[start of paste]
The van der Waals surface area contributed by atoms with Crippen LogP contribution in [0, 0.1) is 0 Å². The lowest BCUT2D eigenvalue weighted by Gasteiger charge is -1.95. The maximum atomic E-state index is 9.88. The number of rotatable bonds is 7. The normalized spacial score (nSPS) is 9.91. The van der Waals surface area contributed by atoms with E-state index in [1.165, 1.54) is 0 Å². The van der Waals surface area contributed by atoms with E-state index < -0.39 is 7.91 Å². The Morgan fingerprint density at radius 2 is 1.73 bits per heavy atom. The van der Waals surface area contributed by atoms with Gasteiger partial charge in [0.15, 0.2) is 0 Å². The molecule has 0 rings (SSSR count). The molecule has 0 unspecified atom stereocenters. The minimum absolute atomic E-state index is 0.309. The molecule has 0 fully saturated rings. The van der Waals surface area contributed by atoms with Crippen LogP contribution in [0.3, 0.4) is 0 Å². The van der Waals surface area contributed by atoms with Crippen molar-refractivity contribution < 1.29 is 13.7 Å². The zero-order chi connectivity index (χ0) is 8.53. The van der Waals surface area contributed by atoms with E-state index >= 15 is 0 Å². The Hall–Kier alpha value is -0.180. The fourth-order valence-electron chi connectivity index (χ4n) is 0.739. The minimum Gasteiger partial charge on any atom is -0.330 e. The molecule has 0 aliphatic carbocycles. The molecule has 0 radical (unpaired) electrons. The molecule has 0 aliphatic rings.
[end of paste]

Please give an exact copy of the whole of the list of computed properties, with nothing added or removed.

The van der Waals surface area contributed by atoms with Crippen LogP contribution in [0, 0.1) is 0 Å². The lowest BCUT2D eigenvalue weighted by Gasteiger charge is -1.95. The maximum atomic E-state index is 9.88. The number of rotatable bonds is 7. The normalized spacial score (nSPS) is 9.91. The van der Waals surface area contributed by atoms with E-state index in [1.165, 1.54) is 0 Å². The van der Waals surface area contributed by atoms with E-state index < -0.39 is 7.91 Å². The Morgan fingerprint density at radius 2 is 1.73 bits per heavy atom. The van der Waals surface area contributed by atoms with Gasteiger partial charge in [0.15, 0.2) is 0 Å². The molecule has 0 rings (SSSR count). The molecule has 0 unspecified atom stereocenters. The minimum absolute atomic E-state index is 0.309. The molecule has 0 fully saturated rings. The van der Waals surface area contributed by atoms with Crippen LogP contribution in [0.3, 0.4) is 0 Å². The van der Waals surface area contributed by atoms with Crippen molar-refractivity contribution < 1.29 is 13.7 Å². The zero-order chi connectivity index (χ0) is 8.53. The van der Waals surface area contributed by atoms with E-state index >= 15 is 0 Å². The Hall–Kier alpha value is -0.180. The fourth-order valence-electron chi connectivity index (χ4n) is 0.739. The minimum Gasteiger partial charge on any atom is -0.330 e. The molecule has 0 aliphatic carbocycles. The molecule has 0 radical (unpaired) electrons. The molecule has 0 aliphatic rings.